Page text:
Checking system uptime is a quick way to see how long the system has been running without interruptions to service. If you’re looking to learn the different ways you can check system uptime stats on Windows 10 and Windows 11 – you’re in the right place!
Why is it important to check system uptime?
System uptime is the amount of time that your machine has been working reliably as part of your computer network and IT environment. The higher the number, the longer your machine has been working for. This number will allow you to monitor your environment, and check for the root cause of issues such as security concerns, lagging applications, or loss of productivity.
It’s important not to confuse Windows system uptime with the general understanding of the word system uptime for business applications. The industry standard for system uptime in terms of business applications is extremely high, as any amount of downtime where an application or website is unavailable will cause direct business losses, customer frustration, and the inability to work as usual. That’s why you regularly hear that a company’s SLA guarantees as much as 99.9% uptime, or even 99.99% uptime. (Although this sounds hard to achieve – remember that even 99.99% uptime still works out to 52 minutes of downtime a year!)
For Windows system uptime – you’re talking about something different. Your system uptime on Windows 10 or 11 will show you how long that specific machine has gone since the last time it needed a restart or a reboot. Keeping your computer on without a reboot for more than a week can start to cause issues such as slowdowns, and there will be times where computers need to be rebooted, for example to finish security updates or ensure patches have been installed correctly. It’s a useful metric to be able to track as a first line of defense to see if a problem can be fixed by an easy restart.
However, on the other side of the coin – if your system uptime metric shows that a machine is shutting down without warning or prompting, or is regularly needing to be restarted to ensure performance – this may indicate that you need to purchase some new equipment or take a deeper look in troubleshooting mode.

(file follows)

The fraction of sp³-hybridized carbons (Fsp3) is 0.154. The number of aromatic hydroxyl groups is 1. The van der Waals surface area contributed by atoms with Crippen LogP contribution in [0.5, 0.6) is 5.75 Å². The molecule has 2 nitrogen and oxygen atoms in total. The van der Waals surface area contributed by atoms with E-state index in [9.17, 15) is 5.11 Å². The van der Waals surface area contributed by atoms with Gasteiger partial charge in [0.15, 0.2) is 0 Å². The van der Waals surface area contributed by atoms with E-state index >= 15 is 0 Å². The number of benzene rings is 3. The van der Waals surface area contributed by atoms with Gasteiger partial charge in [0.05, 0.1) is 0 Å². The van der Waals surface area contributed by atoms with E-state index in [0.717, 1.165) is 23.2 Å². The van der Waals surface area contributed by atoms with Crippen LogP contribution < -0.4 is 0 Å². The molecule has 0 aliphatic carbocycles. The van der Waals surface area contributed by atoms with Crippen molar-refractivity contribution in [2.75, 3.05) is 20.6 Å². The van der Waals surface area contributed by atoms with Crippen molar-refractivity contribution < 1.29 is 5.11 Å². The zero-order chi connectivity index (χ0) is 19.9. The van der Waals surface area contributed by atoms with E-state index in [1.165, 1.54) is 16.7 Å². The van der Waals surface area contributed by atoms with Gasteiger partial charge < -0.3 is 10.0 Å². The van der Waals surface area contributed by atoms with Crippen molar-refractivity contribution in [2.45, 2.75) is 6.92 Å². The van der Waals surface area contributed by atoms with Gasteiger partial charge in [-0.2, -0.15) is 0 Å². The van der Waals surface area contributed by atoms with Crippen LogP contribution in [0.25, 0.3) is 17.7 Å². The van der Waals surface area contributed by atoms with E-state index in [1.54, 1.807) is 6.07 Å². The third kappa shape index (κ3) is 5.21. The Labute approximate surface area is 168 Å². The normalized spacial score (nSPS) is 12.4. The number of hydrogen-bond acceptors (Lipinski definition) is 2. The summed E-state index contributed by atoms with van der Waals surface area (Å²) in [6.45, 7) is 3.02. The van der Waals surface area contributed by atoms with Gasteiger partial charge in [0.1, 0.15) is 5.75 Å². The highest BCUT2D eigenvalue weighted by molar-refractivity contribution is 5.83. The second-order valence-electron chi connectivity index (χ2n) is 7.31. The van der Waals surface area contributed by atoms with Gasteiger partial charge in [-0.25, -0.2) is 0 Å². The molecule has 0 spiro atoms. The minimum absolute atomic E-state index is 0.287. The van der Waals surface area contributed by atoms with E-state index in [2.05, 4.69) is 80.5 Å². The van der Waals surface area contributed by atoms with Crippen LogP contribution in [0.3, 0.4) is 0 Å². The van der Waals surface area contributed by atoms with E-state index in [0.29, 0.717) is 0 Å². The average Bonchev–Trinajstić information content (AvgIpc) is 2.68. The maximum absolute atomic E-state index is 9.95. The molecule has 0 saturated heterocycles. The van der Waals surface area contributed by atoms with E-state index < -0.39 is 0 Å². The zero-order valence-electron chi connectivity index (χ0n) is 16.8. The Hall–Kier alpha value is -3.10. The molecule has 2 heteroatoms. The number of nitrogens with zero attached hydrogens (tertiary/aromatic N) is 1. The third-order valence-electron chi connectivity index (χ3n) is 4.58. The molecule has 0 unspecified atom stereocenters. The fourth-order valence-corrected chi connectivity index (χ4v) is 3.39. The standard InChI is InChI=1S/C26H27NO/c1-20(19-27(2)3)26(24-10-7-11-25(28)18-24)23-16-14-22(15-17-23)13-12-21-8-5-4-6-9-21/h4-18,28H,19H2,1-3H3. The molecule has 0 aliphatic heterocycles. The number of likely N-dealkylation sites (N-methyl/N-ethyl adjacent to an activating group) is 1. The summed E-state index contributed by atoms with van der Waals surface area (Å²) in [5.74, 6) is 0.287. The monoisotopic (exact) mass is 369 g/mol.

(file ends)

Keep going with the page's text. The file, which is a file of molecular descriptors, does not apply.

Four ways to check system uptime on Windows
In order to get your hands on this information, let’s cover three ways you can find your system uptime metric.
Search for Task Manager from your Start bar, or simply use the CTRL + ALT + DELETE function to open up the new window. On Windows 11 you will likely need to click, “more details”, or if you see the Performance tab, click to get a view of all your performance metrics. At the bottom of the page, you’ll see Up time. This will be written in a DD:HH:MM:SS format, so in the example below, the computer has been running for 8 days, 17 hours, 31 minutes and 06 seconds since its last reboot or restart.
Net Statistics Command
Another way of checking the system uptime on Windows is to use your Command Prompt. On Windows 10, use the start menu to search cmd, or on Windows 11 – head to the magnifying glass and search in the same way.
All you need to do now is to enter “net statistics workstation” (or “net stats server” for server versions of Windows) and click Enter, and you will see a list of information. Towards the top, look for where the page says “Statistics since” and this date will be the last time the system was brought back online. One extra bonus about this approach is that you get some added data, for example read and write operations, network errors, and even a use count.
Another route to getting information about system uptime on Windows 10 or 11 is to try the command “systeminfo”. Type it into your Command Prompt in the same way as you did above, and you’ll be able to access a whole load of system information about the machine, its user, and other general system facts and figures. Alongside all of that data, you’ll see a line that says System Boot Time, which will give you the system update information you’ve been looking for.
You can also use PowerShell to find your system uptime in Windows. Just use the command (get-date) – (gcim Win32_OperatingSystem).LastBootUpTime
When you click Enter, you’ll be shown how long it’s been since your last reboot in Days, Hours, Minutes, Seconds and even Milliseconds! You can also see a total of these metrics, which can allow you to assess the age and health of the machine overall.
Checking Network Connectivity Uptime
Remember, sleep mode and hibernation mode do not count as downtime. If you use your machine for an hour, then put it into hibernation overnight, in the morning the uptime will be continuous since you began. You need to physically turn off the computer or restart it to reset these counters.
If you want to check how long a computer has been physically connected to a specific network without interruption, you can do this by heading to your Network and Sharing settings. In Windows 10 you can find the Network and Sharing Center, but on Windows 11 you might need to search Network Settings, or just click on advanced network information. Here, you can click on the network that you’re looking to track, and you will see a line where Duration is marked. This number is how long the machine has been continuously connected to the network. If your computer hibernates or goes to sleep, this number will reset.
These are some great and simple ways to check standard information on your Windows computers. Which one you choose will depend on what’s easiest for you, and what added information you’re looking for. Until next time Aterans, looks like it’s time for me to reboot!